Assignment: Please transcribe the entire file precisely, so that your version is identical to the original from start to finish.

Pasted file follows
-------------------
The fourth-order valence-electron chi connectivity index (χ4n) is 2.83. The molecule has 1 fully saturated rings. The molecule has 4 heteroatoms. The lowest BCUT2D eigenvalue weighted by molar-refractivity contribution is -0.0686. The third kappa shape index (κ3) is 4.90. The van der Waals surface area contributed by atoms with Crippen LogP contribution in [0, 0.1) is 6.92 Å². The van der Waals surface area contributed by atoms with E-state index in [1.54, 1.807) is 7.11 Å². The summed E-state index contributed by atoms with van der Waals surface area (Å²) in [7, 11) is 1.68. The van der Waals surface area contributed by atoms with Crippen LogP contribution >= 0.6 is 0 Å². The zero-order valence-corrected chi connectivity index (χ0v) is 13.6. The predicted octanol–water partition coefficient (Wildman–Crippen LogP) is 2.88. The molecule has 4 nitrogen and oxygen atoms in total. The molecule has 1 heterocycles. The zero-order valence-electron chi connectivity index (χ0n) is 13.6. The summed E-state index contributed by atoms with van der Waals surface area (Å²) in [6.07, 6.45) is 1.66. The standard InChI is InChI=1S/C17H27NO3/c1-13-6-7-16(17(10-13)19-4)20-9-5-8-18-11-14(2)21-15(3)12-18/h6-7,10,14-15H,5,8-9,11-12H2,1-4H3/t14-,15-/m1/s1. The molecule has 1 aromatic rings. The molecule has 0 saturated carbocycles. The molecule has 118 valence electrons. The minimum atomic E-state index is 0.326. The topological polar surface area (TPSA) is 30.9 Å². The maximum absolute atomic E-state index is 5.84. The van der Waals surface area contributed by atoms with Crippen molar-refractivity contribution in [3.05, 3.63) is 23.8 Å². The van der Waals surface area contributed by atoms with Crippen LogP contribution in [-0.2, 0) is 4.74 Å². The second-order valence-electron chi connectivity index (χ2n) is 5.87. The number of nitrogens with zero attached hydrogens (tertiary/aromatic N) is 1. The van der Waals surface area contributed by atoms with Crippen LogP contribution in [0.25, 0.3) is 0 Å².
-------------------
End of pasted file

The fourth-order valence-electron chi connectivity index (χ4n) is 2.83. The molecule has 1 fully saturated rings. The molecule has 4 heteroatoms. The lowest BCUT2D eigenvalue weighted by molar-refractivity contribution is -0.0686. The third kappa shape index (κ3) is 4.90. The van der Waals surface area contributed by atoms with Crippen LogP contribution in [0, 0.1) is 6.92 Å². The van der Waals surface area contributed by atoms with E-state index in [1.54, 1.807) is 7.11 Å². The summed E-state index contributed by atoms with van der Waals surface area (Å²) in [7, 11) is 1.68. The van der Waals surface area contributed by atoms with Crippen LogP contribution >= 0.6 is 0 Å². The zero-order valence-corrected chi connectivity index (χ0v) is 13.6. The predicted octanol–water partition coefficient (Wildman–Crippen LogP) is 2.88. The molecule has 4 nitrogen and oxygen atoms in total. The molecule has 1 heterocycles. The zero-order valence-electron chi connectivity index (χ0n) is 13.6. The summed E-state index contributed by atoms with van der Waals surface area (Å²) in [6.07, 6.45) is 1.66. The standard InChI is InChI=1S/C17H27NO3/c1-13-6-7-16(17(10-13)19-4)20-9-5-8-18-11-14(2)21-15(3)12-18/h6-7,10,14-15H,5,8-9,11-12H2,1-4H3/t14-,15-/m1/s1. The molecule has 1 aromatic rings. The molecule has 0 saturated carbocycles. The molecule has 118 valence electrons. The minimum atomic E-state index is 0.326. The topological polar surface area (TPSA) is 30.9 Å². The maximum absolute atomic E-state index is 5.84. The van der Waals surface area contributed by atoms with Crippen molar-refractivity contribution in [3.05, 3.63) is 23.8 Å². The van der Waals surface area contributed by atoms with Crippen LogP contribution in [-0.2, 0) is 4.74 Å². The second-order valence-electron chi connectivity index (χ2n) is 5.87. The number of nitrogens with zero attached hydrogens (tertiary/aromatic N) is 1. The van der Waals surface area contributed by atoms with Crippen LogP contribution in [0.25, 0.3) is 0 Å².